The harrowing testimony this week of Shaye Moss — the blameless Georgia election worker demonized by Donald Trump — came stunningly to mind as events of 1934 unfolded Wednesday night in Aaron Sorkin’s soulfully satisfying stage version of “To Kill a Mockingbird.”
I’ve seen Sorkin’s adaptation several times — in Broadway’s Shubert Theatre, in Madison Square Garden with 18,000 teenagers, even in excerpts performed at the Library of Congress. But the convergence of the “then” of the Alabama courtroom drama and the “now,” as illuminated in the touring production at the Kennedy Center through July 10, has never before felt quite as rawly apparent.
The “now” insinuates itself repeatedly in Sorkin’s script, deftly brought to the stage by director Bartlett Sher and a cast headed by Richard Thomas as a particularly emotionally charged Atticus Finch, the lawyer who defends Tom. “A mob is a place where people go to take a break from their conscience,” Atticus instructs his children, Scout (Melanie Moore) and Jem (Justin Mark). “When horror comes to supper, it comes dressed exactly like a Christian,” says Link Deas (Anthony Natale), a White man ostracized for marrying a Black woman.
You hear the words again and again as if they emanate not from a Depression-era Southern courtroom, but out of the divisive thicket of a troubled 2022. “We have to heal this wound,” Atticus declares, appealing to his neighbors’ better angels in his defense summation, “or we will never stop bleeding.”
It must be noted that, as this is Sorkin’s handiwork, the rhetoric is filled with lyrical flourishes — and some passionate, ideologically transparent finger-wagging. The play, in general, holds up well, and Thomas, who forever exudes a well-scrubbed, middle-American decency, makes for a natural choice to follow in the role originated by Jeff Daniels. Still, the cavernous, 2,364-seat Opera House is not the ideal environment for a play, even one as operatic as “Mockingbird.” I sat in the 11th row of the orchestra section, and the action felt somewhat remote even from that vantage. (A theater friend joked that for spectators up in the second tier, the play finishes 10 minutes later.)
The venue in this case may account for a blatant dialing up of the play’s emotional volume. Joey Collins’s Bob Ewell, for instance, the irredeemably racist miscreant who threatens Atticus’s family, is now so hyper-dramatically evil that he might as well twirl a Snidely Whiplash mustache. The whiningly nasal caricature makes it harder to credit Atticus’s plea that his kids find it in their hearts to understand downtrodden Bob. There are unnecessary escalations, too, in the nasty countenances of such characters as Tom’s accuser, Mayella Ewell (Arianna Gayle Stucki), and Mrs. Henry Dubose, played here by Mary Badham — who was Scout in the 1962 movie starring Oscar-winning Gregory Peck.
“Mockingbird’s” sad outcomes are detailed for us by Scout, Jem and their new friend, Dill (Steven Lee Johnson), who divvy up the narration and alternate in perspective between their adult and younger selves. It’s an effective device for propelling the plot and keeping straight the gallery of characters who surround them, and all three actors make vivacious, appealing impressions. The play’s power, though, resides in the dignified stoicism of its morally righteous characters, Yaegel T. Welch’s Tom and Atticus’s longtime housekeeper, Calpurnia. She’s played here by Jacqueline Williams with the world-weary authority of one who has witnessed and experienced suffering — a characteristic in which the actress wraps her performance, splendidly.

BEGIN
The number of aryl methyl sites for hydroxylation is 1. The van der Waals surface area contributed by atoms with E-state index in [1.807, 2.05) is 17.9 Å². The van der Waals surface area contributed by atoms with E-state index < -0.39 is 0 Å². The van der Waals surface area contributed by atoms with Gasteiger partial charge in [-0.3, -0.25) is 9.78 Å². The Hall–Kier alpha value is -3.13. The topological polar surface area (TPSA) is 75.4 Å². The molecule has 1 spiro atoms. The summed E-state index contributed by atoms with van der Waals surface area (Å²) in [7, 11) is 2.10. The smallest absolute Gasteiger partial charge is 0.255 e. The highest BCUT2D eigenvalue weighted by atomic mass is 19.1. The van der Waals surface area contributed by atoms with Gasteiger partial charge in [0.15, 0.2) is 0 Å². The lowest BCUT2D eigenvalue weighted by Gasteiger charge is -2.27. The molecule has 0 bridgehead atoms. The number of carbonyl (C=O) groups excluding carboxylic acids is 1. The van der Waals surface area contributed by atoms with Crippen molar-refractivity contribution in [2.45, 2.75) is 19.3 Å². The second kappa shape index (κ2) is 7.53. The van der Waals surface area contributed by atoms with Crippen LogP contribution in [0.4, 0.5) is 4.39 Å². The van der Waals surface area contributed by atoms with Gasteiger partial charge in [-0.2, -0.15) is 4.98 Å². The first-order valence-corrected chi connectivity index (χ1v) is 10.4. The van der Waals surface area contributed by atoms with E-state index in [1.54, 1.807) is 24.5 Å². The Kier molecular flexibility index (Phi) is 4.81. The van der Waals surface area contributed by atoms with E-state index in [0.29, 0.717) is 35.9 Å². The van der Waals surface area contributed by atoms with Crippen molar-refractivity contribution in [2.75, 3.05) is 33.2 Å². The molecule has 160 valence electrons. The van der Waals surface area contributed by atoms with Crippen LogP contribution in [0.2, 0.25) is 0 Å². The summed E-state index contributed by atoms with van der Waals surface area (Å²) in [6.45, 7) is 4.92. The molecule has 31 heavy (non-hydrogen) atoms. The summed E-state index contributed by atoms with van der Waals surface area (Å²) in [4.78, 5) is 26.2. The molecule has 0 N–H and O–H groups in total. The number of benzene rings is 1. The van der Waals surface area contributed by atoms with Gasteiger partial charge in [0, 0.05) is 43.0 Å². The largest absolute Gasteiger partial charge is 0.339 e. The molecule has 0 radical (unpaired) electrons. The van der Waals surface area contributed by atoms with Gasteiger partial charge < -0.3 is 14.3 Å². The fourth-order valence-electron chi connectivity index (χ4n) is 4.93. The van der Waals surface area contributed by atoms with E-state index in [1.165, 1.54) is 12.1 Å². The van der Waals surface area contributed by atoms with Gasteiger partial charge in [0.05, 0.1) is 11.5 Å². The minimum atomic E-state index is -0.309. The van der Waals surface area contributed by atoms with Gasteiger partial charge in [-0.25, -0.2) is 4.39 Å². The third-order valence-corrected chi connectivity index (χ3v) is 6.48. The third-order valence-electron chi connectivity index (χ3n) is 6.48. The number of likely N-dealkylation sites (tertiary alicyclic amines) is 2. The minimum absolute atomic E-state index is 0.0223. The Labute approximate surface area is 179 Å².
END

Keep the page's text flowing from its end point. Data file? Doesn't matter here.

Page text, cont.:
Sorkin writes winning supporting parts for Natale’s Link and Richard Poe’s Judge Taylor, who both embroider the story with reassuring humanity; the population of Maycomb County, Ala., it seems, has within its ranks some fair amount of goodness. The kindest of all, and not entirely to the approval of his children, is Atticus. That trait translates in a community that harbors so much racism as a failing as much as a virtue, and Thomas proves to be a thoroughly convincing vessel for Atticus’s confounding insistence that there’s goodness in everyone.
“I believe in being respectful,” Atticus tells Calpurnia. To which she replies: “No matter who you disrespect by doing it.”
The passions of Thomas’s Atticus are far closer to the surface than were Daniels’s or Ed Harris’s, his successor on Broadway. The choking up that occurs in Atticus as he makes his case for Tom’s innocence is new to the character. Having Atticus wear his heart on his sleeve is okay, but one trusts that an actor of Thomas’s estimable caliber won’t let it devolve into an indulgence.
New, too, to the production is a small but significant staging adjustment in the final scene, one that Sher added to the Broadway version after the pandemic shutdown. (The show shuttered on Broadway earlier this year, but there are plans to bring it back in the fall.) That tweak has to do with a reappearance by Tom, and the handing over of a Bible, out of which the hopeful Atticus cites the line “Joy cometh in the morning.” Which leads one to observe that in the theater, joy may cometh in the evening, too.
To Kill a Mockingbird, by Aaron Sorkin. Directed by Bartlett Sher. Sets, Miriam Buether; costumes, Ann Roth; lighting, Jennifer Tipton; sound Scott Lehrer; music direction, Kim Grigsby. With David Christopher Wells, Liv Rooth, Travis Johns. About 2 hours 45 minutes. Through July 10 at the Kennedy Center. 202-467-4600. kennedy-center.org.